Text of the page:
Wow very nice! If he complimented you on anything ever, you must truly be something special. Sifu Woo was not known for compliments. Your skill shows. Did you ever practice it on his floor? The main training tool was the cotton soled slippers on the slippery waxed floor. It can take the fire right out of a guy.
I never met Sifu Woo. All he ever knew of me was that video.
 
OP
Flying Crane

Flying Crane

Sr. Grandmaster
Joined
Sep 21, 2005
Messages
15,289
Reaction score
5,009
Location
San Francisco
This is interesting. So apparently only Tracy Kenpo acknowledges Sifu Woo.
In the time I spent training in the Tracy lineage, among the people I worked with, Sifu Woo was always held in a position of respect as a contributor to Ed Parker’s earlier rendition of his system. Al Tracy had some articles about Sifu Woo’s involvement in the development of Parker’s kenpo, on his website. When the Tracy brothers split from Parker, they kept the older system and did not update as Parker continued to change things. This probably gave them reason to continue to recognize Sifu Woo’s contributions.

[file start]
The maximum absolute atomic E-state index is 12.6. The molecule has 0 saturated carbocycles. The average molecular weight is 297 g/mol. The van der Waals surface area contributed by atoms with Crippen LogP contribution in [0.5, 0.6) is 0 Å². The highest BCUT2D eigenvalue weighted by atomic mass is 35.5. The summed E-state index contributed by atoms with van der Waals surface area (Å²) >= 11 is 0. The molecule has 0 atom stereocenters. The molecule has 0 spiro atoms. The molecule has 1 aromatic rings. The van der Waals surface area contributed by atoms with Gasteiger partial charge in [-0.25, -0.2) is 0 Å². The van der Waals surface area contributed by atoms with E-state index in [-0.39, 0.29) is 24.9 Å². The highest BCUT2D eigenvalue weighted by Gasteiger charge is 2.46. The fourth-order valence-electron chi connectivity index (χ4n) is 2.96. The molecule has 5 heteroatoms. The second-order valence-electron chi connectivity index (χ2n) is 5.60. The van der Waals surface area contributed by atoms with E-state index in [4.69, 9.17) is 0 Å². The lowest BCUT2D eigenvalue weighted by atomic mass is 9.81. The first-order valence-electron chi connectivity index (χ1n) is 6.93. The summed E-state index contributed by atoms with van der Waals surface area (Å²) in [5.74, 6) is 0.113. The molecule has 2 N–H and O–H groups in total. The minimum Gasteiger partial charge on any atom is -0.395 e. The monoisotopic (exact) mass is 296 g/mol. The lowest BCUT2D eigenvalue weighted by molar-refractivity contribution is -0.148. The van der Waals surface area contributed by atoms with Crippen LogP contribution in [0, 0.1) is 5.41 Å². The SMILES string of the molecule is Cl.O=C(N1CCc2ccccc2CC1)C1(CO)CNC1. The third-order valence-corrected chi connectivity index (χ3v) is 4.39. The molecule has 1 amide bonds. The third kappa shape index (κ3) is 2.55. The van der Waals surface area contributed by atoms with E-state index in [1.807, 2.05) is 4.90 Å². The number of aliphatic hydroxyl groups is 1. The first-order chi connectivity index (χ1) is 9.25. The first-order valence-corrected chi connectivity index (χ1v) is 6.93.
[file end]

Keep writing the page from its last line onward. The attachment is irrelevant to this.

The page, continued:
I do not recall anyone from the later Parker-derived lineages expressing disrespect for Sifu Woo, but my only interaction with them has pretty much been through the Internet forums. It seems to me that Sifu Woo simply does not get mentioned in those circles. Having trained in the later iterations of Mr. Parker’s system, they might be unaware of Sifu Woo’s contributions, as they were mostly edited out as the system continued to be changed by Mr. Parker.
 

Wing Woo Gar

Senior Master
Joined
Sep 30, 2021
Messages
3,939
Reaction score
2,216
Location
Northern California